While most of us would happily give houseroom to a classic Fender electric or amp, a Fender acoustic is a less obvious choice, especially in the lower market area where we are swamped with choice.
On one hand, the raft of Asian-made brands offers very high specification for relatively little, while the big boys like Martin and Taylor have been highly active with their Mexican-made models. Fender, of course, has its own Mexican factory, but while that concentrates on its core amp and guitar products, its new Paramount range has USA design with Chinese build.
The Paramount range centres on three body styles - the PM-1 dreadnought, PM-2 parlour and PM-3 triple 0 - with all spruce- topped solidwood construction, with scalloped X-bracing, and gloss finishes in two specification levels, Standard (at £519) and Deluxe (at £629). Here we're looking at the PM-1 Standard.
The Standards have mahogany back and sides in a toned natural finish.
Despite the quite generic body styles, Fender maintains there's plenty of 'Fender DNA' here: aside from being conceived over a two-year period by Fender's top luthiers, we have '60s checkerboard rosette and purfling, a headstock shape inspired by the '70s F series acoustics, a '70s bridge design, a late -40s-style Fender logo and the 'cloud' pickguard seen on Kingman acoustics.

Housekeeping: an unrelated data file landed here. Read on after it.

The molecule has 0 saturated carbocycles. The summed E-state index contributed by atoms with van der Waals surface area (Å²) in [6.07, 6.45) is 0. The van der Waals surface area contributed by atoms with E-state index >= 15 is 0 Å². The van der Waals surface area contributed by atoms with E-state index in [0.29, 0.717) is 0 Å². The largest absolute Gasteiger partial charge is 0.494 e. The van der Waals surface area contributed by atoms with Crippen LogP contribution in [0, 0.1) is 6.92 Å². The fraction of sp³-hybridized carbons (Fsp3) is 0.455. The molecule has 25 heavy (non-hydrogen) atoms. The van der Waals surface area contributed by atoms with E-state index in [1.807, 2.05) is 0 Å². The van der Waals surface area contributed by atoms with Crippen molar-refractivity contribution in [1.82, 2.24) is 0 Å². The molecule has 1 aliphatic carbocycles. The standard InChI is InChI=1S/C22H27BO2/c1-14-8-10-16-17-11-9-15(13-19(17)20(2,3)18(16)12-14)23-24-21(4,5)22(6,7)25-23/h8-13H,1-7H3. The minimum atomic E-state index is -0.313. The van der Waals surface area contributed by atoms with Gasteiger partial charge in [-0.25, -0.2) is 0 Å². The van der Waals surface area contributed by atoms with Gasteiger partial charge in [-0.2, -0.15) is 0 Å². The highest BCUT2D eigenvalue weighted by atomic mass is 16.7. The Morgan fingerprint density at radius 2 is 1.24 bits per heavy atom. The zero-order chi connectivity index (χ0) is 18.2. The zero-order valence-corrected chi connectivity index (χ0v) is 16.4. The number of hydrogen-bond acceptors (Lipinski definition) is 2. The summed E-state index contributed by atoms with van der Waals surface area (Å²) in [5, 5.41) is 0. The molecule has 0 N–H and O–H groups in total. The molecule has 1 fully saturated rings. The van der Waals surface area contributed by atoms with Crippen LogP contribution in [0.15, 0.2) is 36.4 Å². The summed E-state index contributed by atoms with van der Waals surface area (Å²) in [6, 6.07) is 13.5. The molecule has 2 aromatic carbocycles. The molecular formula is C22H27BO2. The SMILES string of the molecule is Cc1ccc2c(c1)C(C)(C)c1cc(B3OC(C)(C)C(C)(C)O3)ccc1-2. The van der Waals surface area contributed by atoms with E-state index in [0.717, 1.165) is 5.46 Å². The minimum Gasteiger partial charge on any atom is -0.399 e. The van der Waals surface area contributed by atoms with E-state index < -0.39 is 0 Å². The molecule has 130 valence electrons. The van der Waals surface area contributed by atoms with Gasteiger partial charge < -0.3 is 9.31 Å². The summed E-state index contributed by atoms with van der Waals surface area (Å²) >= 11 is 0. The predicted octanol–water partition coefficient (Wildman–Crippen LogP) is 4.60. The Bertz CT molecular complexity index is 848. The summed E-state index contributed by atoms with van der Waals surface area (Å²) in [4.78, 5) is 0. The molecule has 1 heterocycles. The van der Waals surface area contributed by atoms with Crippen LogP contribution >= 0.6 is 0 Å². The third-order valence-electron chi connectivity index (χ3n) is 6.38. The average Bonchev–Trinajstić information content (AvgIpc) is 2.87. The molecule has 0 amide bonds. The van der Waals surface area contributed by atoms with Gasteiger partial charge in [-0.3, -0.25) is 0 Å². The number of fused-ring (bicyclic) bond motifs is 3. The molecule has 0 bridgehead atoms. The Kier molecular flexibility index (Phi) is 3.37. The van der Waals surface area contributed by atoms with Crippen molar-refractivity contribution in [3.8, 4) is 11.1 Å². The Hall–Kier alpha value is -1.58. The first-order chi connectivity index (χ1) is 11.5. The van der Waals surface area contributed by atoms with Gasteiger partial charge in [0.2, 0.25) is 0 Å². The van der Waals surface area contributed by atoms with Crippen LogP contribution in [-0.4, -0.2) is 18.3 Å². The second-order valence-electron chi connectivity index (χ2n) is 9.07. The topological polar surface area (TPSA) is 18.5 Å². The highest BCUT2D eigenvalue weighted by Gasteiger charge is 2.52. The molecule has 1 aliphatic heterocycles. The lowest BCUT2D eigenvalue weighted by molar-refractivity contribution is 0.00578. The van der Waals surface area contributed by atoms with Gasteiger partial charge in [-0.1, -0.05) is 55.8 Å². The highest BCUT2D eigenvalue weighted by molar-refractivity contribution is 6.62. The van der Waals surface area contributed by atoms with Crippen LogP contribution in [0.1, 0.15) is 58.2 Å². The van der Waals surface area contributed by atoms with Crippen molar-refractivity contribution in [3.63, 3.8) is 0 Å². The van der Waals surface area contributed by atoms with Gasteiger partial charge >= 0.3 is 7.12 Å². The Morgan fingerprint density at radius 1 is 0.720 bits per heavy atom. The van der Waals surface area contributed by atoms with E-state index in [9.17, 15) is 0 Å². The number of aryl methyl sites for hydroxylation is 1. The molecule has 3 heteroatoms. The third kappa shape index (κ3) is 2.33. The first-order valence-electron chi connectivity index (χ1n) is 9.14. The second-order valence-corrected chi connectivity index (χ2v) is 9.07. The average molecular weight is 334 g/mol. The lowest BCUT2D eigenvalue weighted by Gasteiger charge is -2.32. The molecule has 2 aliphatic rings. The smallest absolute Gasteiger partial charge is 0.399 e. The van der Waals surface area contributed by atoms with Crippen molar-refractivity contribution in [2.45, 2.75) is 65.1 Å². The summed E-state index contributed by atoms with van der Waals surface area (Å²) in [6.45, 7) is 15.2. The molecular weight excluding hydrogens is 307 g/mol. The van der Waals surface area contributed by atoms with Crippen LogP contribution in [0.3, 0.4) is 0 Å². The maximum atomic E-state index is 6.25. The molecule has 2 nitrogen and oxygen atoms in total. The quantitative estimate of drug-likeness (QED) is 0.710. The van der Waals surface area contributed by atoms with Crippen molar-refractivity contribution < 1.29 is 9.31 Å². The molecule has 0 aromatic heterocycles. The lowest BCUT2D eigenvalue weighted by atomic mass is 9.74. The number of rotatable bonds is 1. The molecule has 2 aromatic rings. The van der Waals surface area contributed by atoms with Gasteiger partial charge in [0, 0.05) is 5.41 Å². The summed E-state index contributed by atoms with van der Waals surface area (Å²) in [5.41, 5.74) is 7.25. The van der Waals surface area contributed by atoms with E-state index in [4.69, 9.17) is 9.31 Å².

All Paramounts are electros with a unique Fender/ Fishman preamp. The modern-style design has a small squashed-oval screen displaying the onboard tuner, with three rubber-knobbed rotaries below it for bass, treble and overall volume. You engage the tuner by pressing on one side of the display and there's a phase push-switch on the other side. Each preamp is apparently voiced to suit the different body styles, too.
Our review guitar is light and resonant, with a full-shouldered C-shape neck profile that subtly differs in depth. Acoustically, the dread offers plenty of roomy projection with quite a 'new guitar' sounding upper-mid push. The parlour, the only 12-fret in the range, size- wise is in stark contrast but retains the mid push, albeit with a tighter bass. The triple 0, in size and sound, sits midway between the two with a more restrained midrange that's more balanced. It's the only cutaway, too.
The dread has a 643mm (25.3-inch) scale length and a 43mm (1.690-inch) nut width with regular Fender bridge spacing of 55mm.
The new-design pickup and preamp system is both classy and functional. The tuner is fast, the bass and treble EQs offers plenty of range, and that phase switch can be really handy on stage for feedback rejection.
For the most part, each style's acoustic character comes through amplified and, overall, there's a modern, 'enhanced' tonality with a near ubiquitous piezo tonality, which, frankly, we all take for granted, even though it's really not that natural sounding. So, on stage, you might need to tame the expansive lows of the dread a little; open out the mids and tune the crisp highs to your taste.